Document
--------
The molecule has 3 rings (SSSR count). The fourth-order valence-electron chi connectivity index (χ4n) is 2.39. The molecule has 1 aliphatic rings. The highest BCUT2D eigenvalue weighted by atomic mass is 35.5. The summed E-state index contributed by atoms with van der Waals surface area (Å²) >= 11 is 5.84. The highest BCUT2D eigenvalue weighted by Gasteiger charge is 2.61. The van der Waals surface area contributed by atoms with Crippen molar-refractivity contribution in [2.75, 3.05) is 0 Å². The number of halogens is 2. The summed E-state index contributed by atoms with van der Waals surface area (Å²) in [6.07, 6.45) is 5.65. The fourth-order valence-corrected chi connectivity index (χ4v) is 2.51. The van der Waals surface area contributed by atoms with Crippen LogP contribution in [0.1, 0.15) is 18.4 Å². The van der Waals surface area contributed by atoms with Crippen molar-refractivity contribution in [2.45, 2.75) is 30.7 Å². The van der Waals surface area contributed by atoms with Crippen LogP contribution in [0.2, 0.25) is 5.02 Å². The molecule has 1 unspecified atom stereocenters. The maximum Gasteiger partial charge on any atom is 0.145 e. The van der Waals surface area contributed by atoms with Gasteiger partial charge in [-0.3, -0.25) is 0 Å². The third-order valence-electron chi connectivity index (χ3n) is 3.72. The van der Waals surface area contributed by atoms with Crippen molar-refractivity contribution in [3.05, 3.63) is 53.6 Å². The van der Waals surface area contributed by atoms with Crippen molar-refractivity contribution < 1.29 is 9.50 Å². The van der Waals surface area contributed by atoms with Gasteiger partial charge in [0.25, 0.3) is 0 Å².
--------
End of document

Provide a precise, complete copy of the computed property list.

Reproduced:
The molecule has 3 rings (SSSR count). The fourth-order valence-electron chi connectivity index (χ4n) is 2.39. The molecule has 1 aliphatic rings. The highest BCUT2D eigenvalue weighted by atomic mass is 35.5. The summed E-state index contributed by atoms with van der Waals surface area (Å²) >= 11 is 5.84. The highest BCUT2D eigenvalue weighted by Gasteiger charge is 2.61. The van der Waals surface area contributed by atoms with Crippen molar-refractivity contribution in [2.75, 3.05) is 0 Å². The number of halogens is 2. The summed E-state index contributed by atoms with van der Waals surface area (Å²) in [6.07, 6.45) is 5.65. The fourth-order valence-corrected chi connectivity index (χ4v) is 2.51. The van der Waals surface area contributed by atoms with Crippen LogP contribution in [0.1, 0.15) is 18.4 Å². The van der Waals surface area contributed by atoms with Crippen molar-refractivity contribution in [2.45, 2.75) is 30.7 Å². The van der Waals surface area contributed by atoms with Crippen LogP contribution in [0.2, 0.25) is 5.02 Å². The molecule has 1 unspecified atom stereocenters. The maximum Gasteiger partial charge on any atom is 0.145 e. The van der Waals surface area contributed by atoms with Gasteiger partial charge in [-0.3, -0.25) is 0 Å². The third-order valence-electron chi connectivity index (χ3n) is 3.72. The van der Waals surface area contributed by atoms with Crippen molar-refractivity contribution in [3.05, 3.63) is 53.6 Å². The van der Waals surface area contributed by atoms with Crippen molar-refractivity contribution < 1.29 is 9.50 Å². The van der Waals surface area contributed by atoms with Gasteiger partial charge in [0.25, 0.3) is 0 Å².